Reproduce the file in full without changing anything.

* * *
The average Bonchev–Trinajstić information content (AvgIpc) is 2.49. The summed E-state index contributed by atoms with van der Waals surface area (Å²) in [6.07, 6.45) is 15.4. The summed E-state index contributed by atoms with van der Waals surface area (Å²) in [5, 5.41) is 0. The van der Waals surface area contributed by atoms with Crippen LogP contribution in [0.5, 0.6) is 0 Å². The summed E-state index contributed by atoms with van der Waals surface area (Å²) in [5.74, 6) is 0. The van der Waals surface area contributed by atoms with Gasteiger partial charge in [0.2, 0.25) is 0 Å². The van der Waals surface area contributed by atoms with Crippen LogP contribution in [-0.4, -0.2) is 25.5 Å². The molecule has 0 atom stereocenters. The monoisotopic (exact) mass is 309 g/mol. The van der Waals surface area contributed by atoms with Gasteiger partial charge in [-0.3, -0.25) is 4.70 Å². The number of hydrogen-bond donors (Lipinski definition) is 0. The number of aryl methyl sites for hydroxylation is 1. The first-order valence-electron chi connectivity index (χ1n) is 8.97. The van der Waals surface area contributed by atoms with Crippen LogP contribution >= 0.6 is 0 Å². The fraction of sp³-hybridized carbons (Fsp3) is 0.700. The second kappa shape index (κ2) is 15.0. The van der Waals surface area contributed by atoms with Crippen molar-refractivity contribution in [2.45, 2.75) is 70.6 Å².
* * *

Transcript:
The average Bonchev–Trinajstić information content (AvgIpc) is 2.49. The summed E-state index contributed by atoms with van der Waals surface area (Å²) in [6.07, 6.45) is 15.4. The summed E-state index contributed by atoms with van der Waals surface area (Å²) in [5, 5.41) is 0. The van der Waals surface area contributed by atoms with Crippen LogP contribution in [0.5, 0.6) is 0 Å². The summed E-state index contributed by atoms with van der Waals surface area (Å²) in [5.74, 6) is 0. The van der Waals surface area contributed by atoms with Gasteiger partial charge in [0.2, 0.25) is 0 Å². The van der Waals surface area contributed by atoms with Crippen LogP contribution in [-0.4, -0.2) is 25.5 Å². The molecule has 0 atom stereocenters. The monoisotopic (exact) mass is 309 g/mol. The van der Waals surface area contributed by atoms with Gasteiger partial charge in [-0.3, -0.25) is 4.70 Å². The number of hydrogen-bond donors (Lipinski definition) is 0. The number of aryl methyl sites for hydroxylation is 1. The first-order valence-electron chi connectivity index (χ1n) is 8.97. The van der Waals surface area contributed by atoms with Crippen LogP contribution >= 0.6 is 0 Å². The fraction of sp³-hybridized carbons (Fsp3) is 0.700. The second kappa shape index (κ2) is 15.0. The van der Waals surface area contributed by atoms with Crippen molar-refractivity contribution in [2.45, 2.75) is 70.6 Å².